If you read the Quick Chat recap below, you know that I referenced Steve Patterson making a habit recently of describing Blazer decisions in corporate business terms. I talked a little bit about my view of the "yes" and "no" of that but I also said I'd ask Oregonian business/sports reporting guru Helen Jung a simple question:
What are the differences and similarities between the Blazers and your standard business entity?
Helen was gracious enough to reply. (She really is a good egg and if you haven't checked out her blog recently, you should! It's also in the links in the sidebar of this page.) Helen's response:
It's true that the Trail Blazers organization is like any other business and has to do the math on revenue versus expenses. And they are doing the kinds of things you'd expect from any company -- trying to increase revenue, such as through corporate sponsorships and ticket sales, while trying to reduce expenses, such as through labor cuts (especially since labor, for many companies, is the single largest expense.)
The thing is that there are a couple key factors that subvert the normal laws of financial physics here. By the Blazers' count, the team has lost hundreds of millions of dollars over the years, and is expected to lose another $100 million over the next three years. Not a lot of privately owned companies could or would continue to stay in business with those kinds of losses -- and with no clear path for ever changing that. But with Paul Allen as the owner, the team can keep on going as long as he's willing to absorb the losses.
So while the Blazers are a business, they don't necessarily face the same fate as other businesses when they fail to perform financially.
So some of these measures -- such as cutting four or five staff positions -- will have such a small effect on the projected loss, that maybe the question for Patterson is, why bother? Sure, every business considers its cost structure, but it's a little hard to see how these little measures will really move the needle that much.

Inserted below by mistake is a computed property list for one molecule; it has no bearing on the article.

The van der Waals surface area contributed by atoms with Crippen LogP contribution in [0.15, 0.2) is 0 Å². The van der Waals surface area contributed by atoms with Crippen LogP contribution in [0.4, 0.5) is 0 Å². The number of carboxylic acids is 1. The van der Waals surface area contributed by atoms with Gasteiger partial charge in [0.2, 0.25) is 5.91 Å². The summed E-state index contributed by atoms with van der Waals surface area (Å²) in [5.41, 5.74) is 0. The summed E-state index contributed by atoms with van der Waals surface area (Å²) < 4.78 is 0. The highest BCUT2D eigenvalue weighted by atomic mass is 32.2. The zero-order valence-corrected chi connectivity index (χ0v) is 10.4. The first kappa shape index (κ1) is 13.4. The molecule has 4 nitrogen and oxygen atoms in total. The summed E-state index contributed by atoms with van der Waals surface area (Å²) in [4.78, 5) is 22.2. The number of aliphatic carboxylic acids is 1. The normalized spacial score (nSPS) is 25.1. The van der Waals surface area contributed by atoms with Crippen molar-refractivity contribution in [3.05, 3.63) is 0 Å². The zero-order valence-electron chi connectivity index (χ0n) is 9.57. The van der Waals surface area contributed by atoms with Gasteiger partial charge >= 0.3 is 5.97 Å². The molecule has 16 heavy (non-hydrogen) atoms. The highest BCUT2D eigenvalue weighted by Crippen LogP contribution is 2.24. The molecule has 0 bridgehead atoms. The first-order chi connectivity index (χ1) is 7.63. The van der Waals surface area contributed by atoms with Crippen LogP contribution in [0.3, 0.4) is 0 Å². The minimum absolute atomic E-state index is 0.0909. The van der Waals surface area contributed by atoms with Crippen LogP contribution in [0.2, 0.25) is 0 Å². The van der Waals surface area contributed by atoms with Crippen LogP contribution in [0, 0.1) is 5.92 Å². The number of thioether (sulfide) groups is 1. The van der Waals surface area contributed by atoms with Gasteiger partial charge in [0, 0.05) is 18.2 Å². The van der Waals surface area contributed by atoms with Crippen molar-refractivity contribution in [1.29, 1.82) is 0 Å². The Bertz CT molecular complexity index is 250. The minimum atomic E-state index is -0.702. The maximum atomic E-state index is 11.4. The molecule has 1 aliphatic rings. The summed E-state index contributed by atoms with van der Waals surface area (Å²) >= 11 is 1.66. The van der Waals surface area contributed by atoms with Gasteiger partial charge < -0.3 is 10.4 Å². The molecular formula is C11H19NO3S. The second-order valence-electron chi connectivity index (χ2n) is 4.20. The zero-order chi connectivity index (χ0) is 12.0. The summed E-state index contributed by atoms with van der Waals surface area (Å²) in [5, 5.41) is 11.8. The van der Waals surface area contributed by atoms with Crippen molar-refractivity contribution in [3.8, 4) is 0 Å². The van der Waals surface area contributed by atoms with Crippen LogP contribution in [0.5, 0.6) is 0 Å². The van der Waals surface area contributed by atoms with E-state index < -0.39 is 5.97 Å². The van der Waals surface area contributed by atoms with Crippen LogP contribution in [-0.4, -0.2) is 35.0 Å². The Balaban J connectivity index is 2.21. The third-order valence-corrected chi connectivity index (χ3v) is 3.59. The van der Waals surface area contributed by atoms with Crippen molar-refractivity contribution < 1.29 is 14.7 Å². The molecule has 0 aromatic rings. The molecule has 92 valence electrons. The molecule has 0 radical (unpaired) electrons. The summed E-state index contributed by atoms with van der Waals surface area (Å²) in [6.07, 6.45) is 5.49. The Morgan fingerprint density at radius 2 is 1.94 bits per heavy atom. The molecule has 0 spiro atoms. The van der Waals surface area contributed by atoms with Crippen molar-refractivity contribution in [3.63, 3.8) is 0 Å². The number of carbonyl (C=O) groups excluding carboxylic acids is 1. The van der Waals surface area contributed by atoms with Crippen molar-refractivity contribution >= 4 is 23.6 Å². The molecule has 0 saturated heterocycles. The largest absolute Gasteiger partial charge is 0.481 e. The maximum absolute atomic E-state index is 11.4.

I suppose that last bit is part of my larger overall argument too. The team blew millions of dollars basically ruining itself during the bad years. I'm glad that dam was plugged. But now you're so cost-conscious that you nickle and dime your way into the same kind of bad publicity you got when you were spending millions foolishly? When it was time to fork out for overpaid players, you spent. When it was time to fork out for perks, you spent. Now when the financial stakes are small in comparison to those things for you but huge to the public or certain segments of it (as is so in the case of keeping Darnell on at least through the end of the season), NOW you're not willing to pay? How much is a good rapport with the public (and your own players) worth? I'd argue that at this particular point in time, given everything that's gone on, it's worth a TON.
I mean, if there's a story behind the story, like Darnell was subverting the coaching staff or something, that's different. But if this really is financial and was all about getting those numbers off of the books for the year-end report, a pre-Christmas firing of a semi-popular former player who is terminally nice and has a very sympathetic position seems a little...silly. It's hard to see where that would affect your bottom line as much as the negative perception surrounding it affects your reputation.
Maybe someone who is more an expert than either Helen or I can weigh in...